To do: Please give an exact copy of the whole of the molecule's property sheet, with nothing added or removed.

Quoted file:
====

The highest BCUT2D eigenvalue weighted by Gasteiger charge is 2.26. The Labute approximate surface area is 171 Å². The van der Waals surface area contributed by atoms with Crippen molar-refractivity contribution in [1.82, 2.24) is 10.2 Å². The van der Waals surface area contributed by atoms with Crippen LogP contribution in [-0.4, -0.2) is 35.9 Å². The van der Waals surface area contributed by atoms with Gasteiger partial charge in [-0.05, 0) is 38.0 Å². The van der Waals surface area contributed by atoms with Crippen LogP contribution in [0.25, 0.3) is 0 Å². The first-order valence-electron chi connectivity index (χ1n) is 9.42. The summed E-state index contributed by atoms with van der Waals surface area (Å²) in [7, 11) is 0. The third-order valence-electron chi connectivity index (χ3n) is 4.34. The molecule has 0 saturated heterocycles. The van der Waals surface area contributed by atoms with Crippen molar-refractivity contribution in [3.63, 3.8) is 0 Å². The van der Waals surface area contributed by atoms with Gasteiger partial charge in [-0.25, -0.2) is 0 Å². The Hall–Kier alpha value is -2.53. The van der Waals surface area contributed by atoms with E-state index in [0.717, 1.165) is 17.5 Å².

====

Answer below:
The highest BCUT2D eigenvalue weighted by Gasteiger charge is 2.26. The Labute approximate surface area is 171 Å². The van der Waals surface area contributed by atoms with Crippen molar-refractivity contribution in [1.82, 2.24) is 10.2 Å². The van der Waals surface area contributed by atoms with Crippen LogP contribution in [-0.4, -0.2) is 35.9 Å². The van der Waals surface area contributed by atoms with Gasteiger partial charge in [-0.05, 0) is 38.0 Å². The van der Waals surface area contributed by atoms with Crippen LogP contribution in [0.25, 0.3) is 0 Å². The first-order valence-electron chi connectivity index (χ1n) is 9.42. The summed E-state index contributed by atoms with van der Waals surface area (Å²) in [7, 11) is 0. The third-order valence-electron chi connectivity index (χ3n) is 4.34. The molecule has 0 saturated heterocycles. The van der Waals surface area contributed by atoms with Crippen molar-refractivity contribution in [3.63, 3.8) is 0 Å². The van der Waals surface area contributed by atoms with Gasteiger partial charge in [-0.25, -0.2) is 0 Å². The Hall–Kier alpha value is -2.53. The van der Waals surface area contributed by atoms with E-state index in [0.717, 1.165) is 17.5 Å².